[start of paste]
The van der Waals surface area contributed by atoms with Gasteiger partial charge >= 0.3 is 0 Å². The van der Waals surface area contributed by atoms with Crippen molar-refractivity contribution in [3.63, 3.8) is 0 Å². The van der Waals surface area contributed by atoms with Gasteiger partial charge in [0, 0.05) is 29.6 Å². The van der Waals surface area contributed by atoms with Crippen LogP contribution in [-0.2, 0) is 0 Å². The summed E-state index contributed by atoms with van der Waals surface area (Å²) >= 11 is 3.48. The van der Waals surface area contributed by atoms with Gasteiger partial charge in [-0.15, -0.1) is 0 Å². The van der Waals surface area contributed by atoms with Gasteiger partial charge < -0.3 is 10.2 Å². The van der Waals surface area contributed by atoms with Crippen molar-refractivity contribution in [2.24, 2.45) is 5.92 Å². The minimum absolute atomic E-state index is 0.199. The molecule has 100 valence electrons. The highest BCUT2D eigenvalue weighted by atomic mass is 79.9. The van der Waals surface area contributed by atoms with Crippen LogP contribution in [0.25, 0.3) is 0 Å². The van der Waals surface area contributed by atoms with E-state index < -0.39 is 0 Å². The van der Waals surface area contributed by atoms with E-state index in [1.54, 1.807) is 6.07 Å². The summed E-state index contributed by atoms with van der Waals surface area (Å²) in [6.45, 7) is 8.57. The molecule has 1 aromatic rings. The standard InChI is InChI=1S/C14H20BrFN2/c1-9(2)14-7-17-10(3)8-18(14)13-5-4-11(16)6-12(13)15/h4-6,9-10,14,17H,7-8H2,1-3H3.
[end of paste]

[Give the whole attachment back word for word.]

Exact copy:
The van der Waals surface area contributed by atoms with Gasteiger partial charge >= 0.3 is 0 Å². The van der Waals surface area contributed by atoms with Crippen molar-refractivity contribution in [3.63, 3.8) is 0 Å². The van der Waals surface area contributed by atoms with Gasteiger partial charge in [0, 0.05) is 29.6 Å². The van der Waals surface area contributed by atoms with Crippen LogP contribution in [-0.2, 0) is 0 Å². The summed E-state index contributed by atoms with van der Waals surface area (Å²) >= 11 is 3.48. The van der Waals surface area contributed by atoms with Gasteiger partial charge in [-0.15, -0.1) is 0 Å². The van der Waals surface area contributed by atoms with Gasteiger partial charge < -0.3 is 10.2 Å². The van der Waals surface area contributed by atoms with Crippen molar-refractivity contribution in [2.24, 2.45) is 5.92 Å². The minimum absolute atomic E-state index is 0.199. The molecule has 100 valence electrons. The highest BCUT2D eigenvalue weighted by atomic mass is 79.9. The van der Waals surface area contributed by atoms with Crippen LogP contribution in [0.25, 0.3) is 0 Å². The van der Waals surface area contributed by atoms with E-state index < -0.39 is 0 Å². The van der Waals surface area contributed by atoms with E-state index in [1.54, 1.807) is 6.07 Å². The summed E-state index contributed by atoms with van der Waals surface area (Å²) in [6.45, 7) is 8.57. The molecule has 1 aromatic rings. The standard InChI is InChI=1S/C14H20BrFN2/c1-9(2)14-7-17-10(3)8-18(14)13-5-4-11(16)6-12(13)15/h4-6,9-10,14,17H,7-8H2,1-3H3.